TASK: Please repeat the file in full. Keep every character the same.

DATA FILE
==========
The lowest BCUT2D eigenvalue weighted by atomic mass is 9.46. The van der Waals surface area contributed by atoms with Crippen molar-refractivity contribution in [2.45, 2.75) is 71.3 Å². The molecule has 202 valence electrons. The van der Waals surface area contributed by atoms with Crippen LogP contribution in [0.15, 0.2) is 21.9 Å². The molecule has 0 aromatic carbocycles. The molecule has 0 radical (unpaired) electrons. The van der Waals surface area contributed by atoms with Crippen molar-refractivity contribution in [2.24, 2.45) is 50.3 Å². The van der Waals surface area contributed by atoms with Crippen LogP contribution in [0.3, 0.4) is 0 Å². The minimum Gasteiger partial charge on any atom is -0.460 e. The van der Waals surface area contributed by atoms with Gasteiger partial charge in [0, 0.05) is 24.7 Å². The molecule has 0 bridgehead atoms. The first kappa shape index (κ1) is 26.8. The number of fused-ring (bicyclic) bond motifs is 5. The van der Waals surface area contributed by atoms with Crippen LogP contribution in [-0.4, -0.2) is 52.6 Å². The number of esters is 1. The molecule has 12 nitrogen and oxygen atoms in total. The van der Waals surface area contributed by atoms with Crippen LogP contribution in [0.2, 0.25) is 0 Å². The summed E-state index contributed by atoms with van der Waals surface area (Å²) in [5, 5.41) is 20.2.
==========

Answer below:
The lowest BCUT2D eigenvalue weighted by atomic mass is 9.46. The van der Waals surface area contributed by atoms with Crippen molar-refractivity contribution in [2.45, 2.75) is 71.3 Å². The molecule has 202 valence electrons. The van der Waals surface area contributed by atoms with Crippen LogP contribution in [0.15, 0.2) is 21.9 Å². The molecule has 0 aromatic carbocycles. The molecule has 0 radical (unpaired) electrons. The van der Waals surface area contributed by atoms with Crippen molar-refractivity contribution in [2.24, 2.45) is 50.3 Å². The van der Waals surface area contributed by atoms with Crippen LogP contribution in [0.3, 0.4) is 0 Å². The minimum Gasteiger partial charge on any atom is -0.460 e. The van der Waals surface area contributed by atoms with Gasteiger partial charge in [0, 0.05) is 24.7 Å². The molecule has 0 bridgehead atoms. The first kappa shape index (κ1) is 26.8. The number of fused-ring (bicyclic) bond motifs is 5. The van der Waals surface area contributed by atoms with Crippen LogP contribution in [-0.4, -0.2) is 52.6 Å². The number of esters is 1. The molecule has 12 nitrogen and oxygen atoms in total. The van der Waals surface area contributed by atoms with Crippen LogP contribution in [0.2, 0.25) is 0 Å². The summed E-state index contributed by atoms with van der Waals surface area (Å²) in [5, 5.41) is 20.2.